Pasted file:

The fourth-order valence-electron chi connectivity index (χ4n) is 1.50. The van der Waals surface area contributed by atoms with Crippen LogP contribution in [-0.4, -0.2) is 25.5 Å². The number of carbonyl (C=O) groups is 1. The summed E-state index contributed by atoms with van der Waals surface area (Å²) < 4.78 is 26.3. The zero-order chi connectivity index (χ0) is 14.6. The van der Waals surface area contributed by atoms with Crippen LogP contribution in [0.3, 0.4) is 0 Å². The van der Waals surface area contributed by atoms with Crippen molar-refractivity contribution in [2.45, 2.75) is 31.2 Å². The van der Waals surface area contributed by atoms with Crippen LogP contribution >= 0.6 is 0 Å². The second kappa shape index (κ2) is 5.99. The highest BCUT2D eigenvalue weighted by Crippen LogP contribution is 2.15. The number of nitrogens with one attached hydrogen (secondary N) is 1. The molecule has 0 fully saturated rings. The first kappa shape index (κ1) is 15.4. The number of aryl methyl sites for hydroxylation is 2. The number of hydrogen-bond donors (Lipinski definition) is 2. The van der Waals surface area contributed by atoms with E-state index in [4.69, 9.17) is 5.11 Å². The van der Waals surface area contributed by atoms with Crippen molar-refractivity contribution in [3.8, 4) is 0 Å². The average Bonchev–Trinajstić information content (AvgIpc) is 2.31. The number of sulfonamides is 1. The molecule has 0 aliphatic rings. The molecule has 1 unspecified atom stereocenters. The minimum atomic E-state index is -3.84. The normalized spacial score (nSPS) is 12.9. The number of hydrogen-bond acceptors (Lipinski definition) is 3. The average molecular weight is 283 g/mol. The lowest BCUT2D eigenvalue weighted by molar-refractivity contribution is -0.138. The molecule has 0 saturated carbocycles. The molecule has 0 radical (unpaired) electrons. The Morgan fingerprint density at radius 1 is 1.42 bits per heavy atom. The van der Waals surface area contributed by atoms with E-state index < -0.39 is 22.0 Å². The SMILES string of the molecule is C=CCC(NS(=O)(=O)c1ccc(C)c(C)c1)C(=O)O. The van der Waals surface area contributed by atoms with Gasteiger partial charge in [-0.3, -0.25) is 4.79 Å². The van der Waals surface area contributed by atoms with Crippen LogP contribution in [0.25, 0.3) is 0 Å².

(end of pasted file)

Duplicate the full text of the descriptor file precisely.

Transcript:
The fourth-order valence-electron chi connectivity index (χ4n) is 1.50. The van der Waals surface area contributed by atoms with Crippen LogP contribution in [-0.4, -0.2) is 25.5 Å². The number of carbonyl (C=O) groups is 1. The summed E-state index contributed by atoms with van der Waals surface area (Å²) < 4.78 is 26.3. The zero-order chi connectivity index (χ0) is 14.6. The van der Waals surface area contributed by atoms with Crippen LogP contribution in [0.3, 0.4) is 0 Å². The van der Waals surface area contributed by atoms with Crippen molar-refractivity contribution in [2.45, 2.75) is 31.2 Å². The van der Waals surface area contributed by atoms with Crippen LogP contribution >= 0.6 is 0 Å². The second kappa shape index (κ2) is 5.99. The highest BCUT2D eigenvalue weighted by Crippen LogP contribution is 2.15. The number of nitrogens with one attached hydrogen (secondary N) is 1. The molecule has 0 fully saturated rings. The first kappa shape index (κ1) is 15.4. The number of aryl methyl sites for hydroxylation is 2. The number of hydrogen-bond donors (Lipinski definition) is 2. The van der Waals surface area contributed by atoms with E-state index in [4.69, 9.17) is 5.11 Å². The van der Waals surface area contributed by atoms with Crippen molar-refractivity contribution in [3.8, 4) is 0 Å². The average Bonchev–Trinajstić information content (AvgIpc) is 2.31. The number of sulfonamides is 1. The molecule has 0 aliphatic rings. The molecule has 1 unspecified atom stereocenters. The minimum atomic E-state index is -3.84. The normalized spacial score (nSPS) is 12.9. The number of hydrogen-bond acceptors (Lipinski definition) is 3. The average molecular weight is 283 g/mol. The lowest BCUT2D eigenvalue weighted by molar-refractivity contribution is -0.138. The molecule has 0 saturated carbocycles. The molecule has 0 radical (unpaired) electrons. The Morgan fingerprint density at radius 1 is 1.42 bits per heavy atom. The van der Waals surface area contributed by atoms with E-state index < -0.39 is 22.0 Å². The SMILES string of the molecule is C=CCC(NS(=O)(=O)c1ccc(C)c(C)c1)C(=O)O. The van der Waals surface area contributed by atoms with Gasteiger partial charge in [-0.3, -0.25) is 4.79 Å². The van der Waals surface area contributed by atoms with Crippen LogP contribution in [0.25, 0.3) is 0 Å².